Mexico's New Deal

Navigating Emerging Markets

Mexico's New Deal

Only a few months ago, NAFTA (the North American Free Trade Agreement) looked dead in the water. The US seemed hell-bent on walking away from the 24-year-old deal, while Canada and Mexico were unwilling to concede any ground.

Now, the US and Mexico appear to have come to an agreement, giving some respite – at least temporarily – to investor nervousness over an all-out trade war.

It remains to be seen whether Canada will sign up, which could be make or break for the deal’s success. Even if this new pact fails, there’s reason to believe the future is still bright for Mexican-based companies.


NAFTA has helped bolster Mexico's economy but it is no longer the only game in town.

The old NAFTA agreement effectively synchronized the business cycles of the three countries, boosting revenues and earnings (via enhanced productivity and lowering of tariffs) of corporates. It has also led to close cooperation on security, policing and foreign affairs.

The new deal centers around harsher ‘rules of origin’ for autos. So now 75% of a car’s value has to be manufactured in North America to avoid tariffs and nearly half the components will need to be made by workers making at least US$16 an hour – Mexico’s average manufacturing worker earns US$2.30.

In reality, it is fairly lightweight and ‘rules of origin’ will only affect a handful of models and sales in the US.

Canada has yet to sign up and, crucially, without its support the deal cannot go ahead. NAFTA will have to be dismantled first, which implies a process involving the legislative chambers of all three countries.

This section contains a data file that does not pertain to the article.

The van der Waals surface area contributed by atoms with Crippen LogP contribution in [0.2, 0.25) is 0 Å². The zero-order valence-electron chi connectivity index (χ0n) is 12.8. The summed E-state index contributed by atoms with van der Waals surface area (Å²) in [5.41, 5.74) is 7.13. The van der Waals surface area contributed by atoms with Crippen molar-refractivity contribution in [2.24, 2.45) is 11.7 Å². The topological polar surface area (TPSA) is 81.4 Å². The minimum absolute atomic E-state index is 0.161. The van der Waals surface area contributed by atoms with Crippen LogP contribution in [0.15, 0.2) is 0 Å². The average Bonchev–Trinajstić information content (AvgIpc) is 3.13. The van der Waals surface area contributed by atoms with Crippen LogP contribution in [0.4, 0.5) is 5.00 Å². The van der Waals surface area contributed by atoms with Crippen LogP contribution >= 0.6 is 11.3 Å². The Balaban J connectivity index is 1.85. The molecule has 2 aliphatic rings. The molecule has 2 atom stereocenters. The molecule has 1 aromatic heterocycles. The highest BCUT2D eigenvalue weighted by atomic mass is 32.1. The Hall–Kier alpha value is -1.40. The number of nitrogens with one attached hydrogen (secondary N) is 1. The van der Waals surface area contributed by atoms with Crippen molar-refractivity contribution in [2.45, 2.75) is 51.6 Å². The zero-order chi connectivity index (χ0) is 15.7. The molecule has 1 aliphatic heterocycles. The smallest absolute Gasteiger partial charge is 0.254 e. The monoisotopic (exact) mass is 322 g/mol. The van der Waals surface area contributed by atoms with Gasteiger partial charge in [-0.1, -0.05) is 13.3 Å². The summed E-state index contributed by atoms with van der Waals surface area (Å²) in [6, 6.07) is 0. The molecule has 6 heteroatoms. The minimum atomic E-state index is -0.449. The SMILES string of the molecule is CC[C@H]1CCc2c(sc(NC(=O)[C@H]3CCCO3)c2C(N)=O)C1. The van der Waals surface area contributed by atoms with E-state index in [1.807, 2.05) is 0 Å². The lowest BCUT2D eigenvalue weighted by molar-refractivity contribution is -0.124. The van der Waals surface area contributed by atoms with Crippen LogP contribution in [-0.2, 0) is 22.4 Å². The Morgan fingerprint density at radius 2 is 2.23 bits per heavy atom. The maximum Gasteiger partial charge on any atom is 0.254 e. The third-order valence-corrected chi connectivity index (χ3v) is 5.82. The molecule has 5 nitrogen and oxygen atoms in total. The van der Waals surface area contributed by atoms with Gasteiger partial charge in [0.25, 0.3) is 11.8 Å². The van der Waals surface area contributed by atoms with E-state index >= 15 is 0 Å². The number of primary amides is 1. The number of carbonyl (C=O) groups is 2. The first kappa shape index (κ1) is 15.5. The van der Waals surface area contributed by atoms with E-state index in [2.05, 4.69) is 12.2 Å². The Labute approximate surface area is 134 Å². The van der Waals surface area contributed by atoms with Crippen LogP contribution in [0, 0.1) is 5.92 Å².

And, much like the Brexit saga in the UK, the harsh reality is it is virtually impossible to negotiate a new agreement at the same time as extricating from an existing, complex and long-standing one.

Consequences for Mexico

Thus far, because of NAFTA, Mexico has not been forced to diversify – the US currently makes up 81% of its export market.

However, in the long term, there are positives for Mexican companies, regardless of what the NAFTA deal looks like – and even if it disappears completely.

As long as protracted negotiations continue over the future of a deal, it is business as usual, but Mexican companies are already exploring ‘Plan B’ and where else their products can be marketed – this could be avocados to Japan, or car parts to China.

NAFTA has helped bolster Mexico’s economy but, with membership of the Trans-Pacific Partnership, a trade agreement with the European Union and its involvement in the China-backed regional Comprehensive Economic Partnership, it is no longer the only game in town.